Festive Sydney a welcome change for India
Sydney certainly knows how to ring in the New Year. Beaches in Rio de Janeiro and Sao Paulo reported bigger attendances for New Year's eve fireworks, but it is hard to imagine a more concentrated or more diverse throng than the nearly 1.5 million people - from over a hundred nations, of all religions and races, of all ages and shapes - who poured in to the three-kilometre stretch between Darling Harbour and the Harbour Bridge, to enjoy what must count among the most inclusive and unifying communal celebrations in the world.
The festivities, which began with jets painting messages in the sky and ended with a spectacular cascade of lights from the iconic bridge, are said to have cost A$6.5 million (US$6.64m), which may seem somewhat profligate in recessionary times, but apportion the cost over each smile the display induced and it will hardly look wasteful.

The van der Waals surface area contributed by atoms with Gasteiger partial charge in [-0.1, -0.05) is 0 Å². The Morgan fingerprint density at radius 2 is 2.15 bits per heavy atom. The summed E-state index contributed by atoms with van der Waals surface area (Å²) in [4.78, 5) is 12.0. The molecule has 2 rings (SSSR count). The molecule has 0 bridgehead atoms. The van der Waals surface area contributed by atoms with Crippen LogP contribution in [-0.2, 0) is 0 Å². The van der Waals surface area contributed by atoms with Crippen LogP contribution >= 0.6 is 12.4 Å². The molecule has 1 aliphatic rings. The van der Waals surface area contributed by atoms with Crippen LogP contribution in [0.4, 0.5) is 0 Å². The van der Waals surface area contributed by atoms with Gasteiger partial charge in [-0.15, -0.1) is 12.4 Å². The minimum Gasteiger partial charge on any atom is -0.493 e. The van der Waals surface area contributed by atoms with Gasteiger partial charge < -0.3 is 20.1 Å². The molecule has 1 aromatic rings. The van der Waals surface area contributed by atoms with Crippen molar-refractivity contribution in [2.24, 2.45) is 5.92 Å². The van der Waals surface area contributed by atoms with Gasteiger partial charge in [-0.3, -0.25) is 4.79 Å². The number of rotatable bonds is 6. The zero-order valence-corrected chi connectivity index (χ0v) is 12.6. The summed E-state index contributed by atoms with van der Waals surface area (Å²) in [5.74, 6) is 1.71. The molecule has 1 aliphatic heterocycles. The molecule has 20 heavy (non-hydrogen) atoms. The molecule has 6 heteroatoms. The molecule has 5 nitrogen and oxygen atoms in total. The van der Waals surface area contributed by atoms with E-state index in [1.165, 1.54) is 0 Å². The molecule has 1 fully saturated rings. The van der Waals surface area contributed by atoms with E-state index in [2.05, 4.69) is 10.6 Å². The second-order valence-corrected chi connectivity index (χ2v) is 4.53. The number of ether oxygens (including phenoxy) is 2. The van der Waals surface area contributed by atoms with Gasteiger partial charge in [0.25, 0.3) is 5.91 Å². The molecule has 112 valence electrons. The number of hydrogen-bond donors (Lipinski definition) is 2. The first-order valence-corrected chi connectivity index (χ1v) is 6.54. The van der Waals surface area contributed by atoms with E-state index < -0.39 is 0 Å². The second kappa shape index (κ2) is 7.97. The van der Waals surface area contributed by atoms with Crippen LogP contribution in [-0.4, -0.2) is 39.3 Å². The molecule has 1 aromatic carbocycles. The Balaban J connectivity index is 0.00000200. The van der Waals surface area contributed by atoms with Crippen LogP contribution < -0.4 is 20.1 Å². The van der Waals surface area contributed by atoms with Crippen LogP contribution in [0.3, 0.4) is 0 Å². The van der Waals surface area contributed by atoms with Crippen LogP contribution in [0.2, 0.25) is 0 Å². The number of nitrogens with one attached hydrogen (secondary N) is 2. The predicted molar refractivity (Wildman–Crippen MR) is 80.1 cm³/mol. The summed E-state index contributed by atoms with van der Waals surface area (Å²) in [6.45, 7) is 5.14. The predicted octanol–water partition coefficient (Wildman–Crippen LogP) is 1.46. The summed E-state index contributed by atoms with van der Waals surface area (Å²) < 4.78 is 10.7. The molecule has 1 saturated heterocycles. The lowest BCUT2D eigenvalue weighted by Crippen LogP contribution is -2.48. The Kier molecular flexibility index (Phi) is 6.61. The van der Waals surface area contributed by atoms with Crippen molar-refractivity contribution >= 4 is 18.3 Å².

The following day, after lazy and long breakfasts at sidewalk cafés, the young and old of Sydney headed to the smart beaches. Large ferries gorged thousands out onto Manly harbour and every inch of sand on the three-kilometre stretch was taken. Melbourne might be the world's most livable city - it has better public transport, an easily comprehensible layout, cheaper food and lighter traffic, and as Melburnians would gleefully point out, better art, and even a bigger casino - but Sydney is the place to be, never mind the outrageous room rates on NYE.